It's so much fun to watch babies as they do their scientific experiments. That's always how I have thought of the work they do as they play. When nothing uncomfortable is distracting them they can work for long periods repeating tests on the materials in their lab to learn about the properties: how things taste or feel on the gums, what sounds they make when knocked together, and so forth.
Seventh Grandson is with us for a few days and I brought out my boughten baby toys, some homemade ones, and the usual kitchen gadgets and cardboard boxes that babies love.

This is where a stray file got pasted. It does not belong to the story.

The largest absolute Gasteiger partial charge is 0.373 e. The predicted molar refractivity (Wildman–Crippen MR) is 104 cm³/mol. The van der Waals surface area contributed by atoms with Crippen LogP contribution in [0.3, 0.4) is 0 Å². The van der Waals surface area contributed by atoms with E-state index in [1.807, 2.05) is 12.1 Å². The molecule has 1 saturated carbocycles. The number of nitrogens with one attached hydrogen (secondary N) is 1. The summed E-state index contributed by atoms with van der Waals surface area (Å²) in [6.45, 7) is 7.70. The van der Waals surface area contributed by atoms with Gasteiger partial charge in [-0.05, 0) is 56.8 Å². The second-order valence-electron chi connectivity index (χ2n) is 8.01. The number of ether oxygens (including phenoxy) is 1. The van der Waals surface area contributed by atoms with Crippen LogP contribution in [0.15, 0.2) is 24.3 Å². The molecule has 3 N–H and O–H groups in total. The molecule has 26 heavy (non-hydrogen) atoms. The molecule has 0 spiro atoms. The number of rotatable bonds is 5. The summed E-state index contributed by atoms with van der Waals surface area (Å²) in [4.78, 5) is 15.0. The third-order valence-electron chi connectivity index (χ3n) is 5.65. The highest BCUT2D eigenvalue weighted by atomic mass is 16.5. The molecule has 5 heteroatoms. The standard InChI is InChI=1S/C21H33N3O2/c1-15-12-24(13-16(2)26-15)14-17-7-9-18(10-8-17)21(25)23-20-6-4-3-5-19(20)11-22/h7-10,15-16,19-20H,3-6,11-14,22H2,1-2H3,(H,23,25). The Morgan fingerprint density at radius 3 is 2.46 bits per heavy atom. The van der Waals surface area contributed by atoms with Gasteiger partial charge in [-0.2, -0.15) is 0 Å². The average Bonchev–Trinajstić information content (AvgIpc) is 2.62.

Perhaps the project was inspired by the book, No Bored Babies. I love to give the book to older children in a family where a new baby has just arrived, providing them one more way to be involved in caring for the younger brother or sister. The author shows many ways to take inexpensive raw materials like cardboard or cloth and make toys appropriate for the increasing skills and changing interests of children in their first couple of years.
When children start playing outside by themselves they collect their own materials, the favorite being sticks. As I was getting ready to load Baby C. into his car seat, I noticed that his parents have thoughtfully already supplied him with his own First Stick, carefully chosen and sanded for safe science experiments.